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Are You In A Destructive Relationship
With Yourself?

Susan King

As a licensed marriage and family therapist and relationship coach, I come across many heartbreaking stories of abuse. I am distraught by the horrible way people can speak to and behave toward one another. The meaning of abuse is still a touchy subject for some, but our society is realizing more and more that emotional abuse is as serious as physical abuse. Emotional injuries are not as visible but they can take longer to heal than bruises or broken bones. Some forms of abuse are covert and hard to detect, yet they take root in the mind of the victim and often become the basis for self abuse.

We are called to steward ourselves well. 1 Corinthians 3:16 says, “Don’t you realize that all of you together are the temple of God and that the Spirit of God lives in you?” We have the help of the Holy Spirit to guide us in caring for ourselves because we are reminded that we are to be the holy temple of God. Stewarding yourself well is a challenging concept to think about. When I talk about stewardship or self care, I often describe it as parenting yourself well.

If you had abusive parents or have been in a destructive relationship, you may struggle to parent yourself well. Moreover if you have been in a coercive and controlling relationship, you may have lost sight of who you are. You may have been manipulated to believe lies. Destructive words may have twisted blame and reality causing deep confusion. What would it be like for you to live in freedom without lies, blame and confusion?

A good parent cares about their children and helps them become the best version of themselves, encouraging them to live in truth, helping them grow to take responsibility for their own lives, and offering clear and kind communication. A good parent advocates for their children’s health, safety and sanity. Is this how you care for yourself? If not, you may be in a destructive relationship with yourself.

Let me give you some steps to move forward into a better intrapersonal relationship; because the most important relationship you will have is the one you have with yourself and the Spirit living within you.

Create safety and belonging. In order to parent yourself well, you will need to ensure that you have safety in your environment as well as a group of people who will support you. It is important to discern which people in your life will be trustworthy, reliable, caring, and honest. Upholding your boundaries will help you develop physical and emotional safety for yourself.

Become aware of your thoughts. You are made up of much more than just your thoughts and your thoughts are not necessarily true. If you are not aware of our thoughts, you may be living life based on faulty beliefs or lies. You may have absorbed the messages you received earlier on in your life without challenging their validity.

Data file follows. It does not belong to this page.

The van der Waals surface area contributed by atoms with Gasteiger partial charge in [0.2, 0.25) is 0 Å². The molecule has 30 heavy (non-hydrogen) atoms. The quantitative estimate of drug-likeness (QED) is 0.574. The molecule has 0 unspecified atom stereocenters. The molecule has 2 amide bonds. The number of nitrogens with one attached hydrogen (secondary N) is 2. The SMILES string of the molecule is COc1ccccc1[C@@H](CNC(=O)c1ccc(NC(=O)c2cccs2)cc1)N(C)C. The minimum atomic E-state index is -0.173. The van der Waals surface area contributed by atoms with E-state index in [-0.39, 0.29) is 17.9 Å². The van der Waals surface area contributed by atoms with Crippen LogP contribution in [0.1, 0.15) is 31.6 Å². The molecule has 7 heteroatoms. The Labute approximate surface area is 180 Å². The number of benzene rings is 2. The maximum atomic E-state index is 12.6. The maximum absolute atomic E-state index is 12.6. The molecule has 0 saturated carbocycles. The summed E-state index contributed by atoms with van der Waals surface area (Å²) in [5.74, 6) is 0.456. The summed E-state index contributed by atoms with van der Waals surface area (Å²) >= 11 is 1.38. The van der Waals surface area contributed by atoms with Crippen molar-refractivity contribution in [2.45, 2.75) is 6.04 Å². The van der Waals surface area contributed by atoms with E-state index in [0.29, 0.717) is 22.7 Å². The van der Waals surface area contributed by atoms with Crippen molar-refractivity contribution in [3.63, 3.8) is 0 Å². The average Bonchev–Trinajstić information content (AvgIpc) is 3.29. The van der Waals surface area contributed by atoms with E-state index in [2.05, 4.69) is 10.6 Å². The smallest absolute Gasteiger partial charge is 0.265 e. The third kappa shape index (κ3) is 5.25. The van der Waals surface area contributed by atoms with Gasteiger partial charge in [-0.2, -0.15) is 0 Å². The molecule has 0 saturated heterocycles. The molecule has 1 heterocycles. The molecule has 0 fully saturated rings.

Tune into your emotions. Just like thoughts, emotions are just part of your experience and they should not dictate your behaviors. Your emotions are there to give you information so that you can care for yourself well.

Stop judging yourself. Get curious about your thoughts and emotions without becoming critical. Pause, reflect and explore why you are thinking and feeling the way you do. As you evaluate the information your body is sending you, you will be better prepared to make wise decisions about how you will choose to respond and behave.

Develop self compassion. Positive self-talk is so important. If you have had significant but critical people in your life, you may hear their voice in your head as your own. Practice speaking to yourself like a healthy parent would speak to their toddler.

Take care of your health. Good parents make sure their children are well fed, get proper sleep, are clean and have regular medical checkups. Maintaining mental and physical health takes time and effort but it is well worth the investment. You are worth the investment.

Get to know yourself and God’s purpose for your life. Psalm 92:11-15 encourages us, “But the godly will flourish like palm trees and grow strong like the cedars of Lebanon. For they are transplanted to the Lord’s own house. They flourish in the courts of our God. Even in old age they will still produce fruit: they will remain vital and green. They will declare, ‘The Lord is just! He is my rock! There is no evil in Him.’” God intends for you to thrive and use your time on earth well. Get to know the gifts and talents the Lord has instilled in you. Pay attention to your likes and dislikes. Make note of what moves you and energizes your soul. You are uniquely made and God has a plan for your life.

Life is too short to subject yourself to abuse if you can prevent it. There are many things you will not have control of in your lifetime, but how you treat yourself is 100% within your control. Develop a loving relationship with yourself.